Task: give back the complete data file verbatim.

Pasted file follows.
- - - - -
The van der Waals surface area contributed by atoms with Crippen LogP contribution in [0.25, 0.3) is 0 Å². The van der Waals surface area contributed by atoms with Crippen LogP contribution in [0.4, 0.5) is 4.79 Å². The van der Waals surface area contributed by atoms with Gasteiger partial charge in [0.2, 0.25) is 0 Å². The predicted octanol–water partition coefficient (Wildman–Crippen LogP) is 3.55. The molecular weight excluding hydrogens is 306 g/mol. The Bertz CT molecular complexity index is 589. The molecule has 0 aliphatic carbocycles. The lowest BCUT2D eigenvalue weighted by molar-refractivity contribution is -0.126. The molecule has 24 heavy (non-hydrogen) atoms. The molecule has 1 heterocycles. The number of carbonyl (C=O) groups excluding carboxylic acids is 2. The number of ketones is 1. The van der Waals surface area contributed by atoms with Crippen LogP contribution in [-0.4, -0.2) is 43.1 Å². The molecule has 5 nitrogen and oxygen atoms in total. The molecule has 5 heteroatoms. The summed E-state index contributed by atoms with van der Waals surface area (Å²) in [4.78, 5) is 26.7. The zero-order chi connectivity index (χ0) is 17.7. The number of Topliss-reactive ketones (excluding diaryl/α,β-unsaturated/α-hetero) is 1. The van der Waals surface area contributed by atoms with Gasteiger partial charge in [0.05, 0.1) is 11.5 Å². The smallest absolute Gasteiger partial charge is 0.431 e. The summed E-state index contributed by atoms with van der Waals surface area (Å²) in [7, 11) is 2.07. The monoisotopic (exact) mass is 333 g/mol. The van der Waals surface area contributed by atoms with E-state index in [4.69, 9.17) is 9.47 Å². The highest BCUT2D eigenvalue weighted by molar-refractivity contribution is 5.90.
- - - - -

The van der Waals surface area contributed by atoms with Crippen LogP contribution in [0.25, 0.3) is 0 Å². The van der Waals surface area contributed by atoms with Crippen LogP contribution in [0.4, 0.5) is 4.79 Å². The van der Waals surface area contributed by atoms with Gasteiger partial charge in [0.2, 0.25) is 0 Å². The predicted octanol–water partition coefficient (Wildman–Crippen LogP) is 3.55. The molecular weight excluding hydrogens is 306 g/mol. The Bertz CT molecular complexity index is 589. The molecule has 0 aliphatic carbocycles. The lowest BCUT2D eigenvalue weighted by molar-refractivity contribution is -0.126. The molecule has 24 heavy (non-hydrogen) atoms. The molecule has 1 heterocycles. The number of carbonyl (C=O) groups excluding carboxylic acids is 2. The number of ketones is 1. The van der Waals surface area contributed by atoms with Crippen LogP contribution in [-0.4, -0.2) is 43.1 Å². The molecule has 5 nitrogen and oxygen atoms in total. The molecule has 5 heteroatoms. The summed E-state index contributed by atoms with van der Waals surface area (Å²) in [4.78, 5) is 26.7. The zero-order chi connectivity index (χ0) is 17.7. The number of Topliss-reactive ketones (excluding diaryl/α,β-unsaturated/α-hetero) is 1. The van der Waals surface area contributed by atoms with Gasteiger partial charge in [0.05, 0.1) is 11.5 Å². The smallest absolute Gasteiger partial charge is 0.431 e. The summed E-state index contributed by atoms with van der Waals surface area (Å²) in [7, 11) is 2.07. The monoisotopic (exact) mass is 333 g/mol. The van der Waals surface area contributed by atoms with E-state index in [4.69, 9.17) is 9.47 Å². The highest BCUT2D eigenvalue weighted by molar-refractivity contribution is 5.90.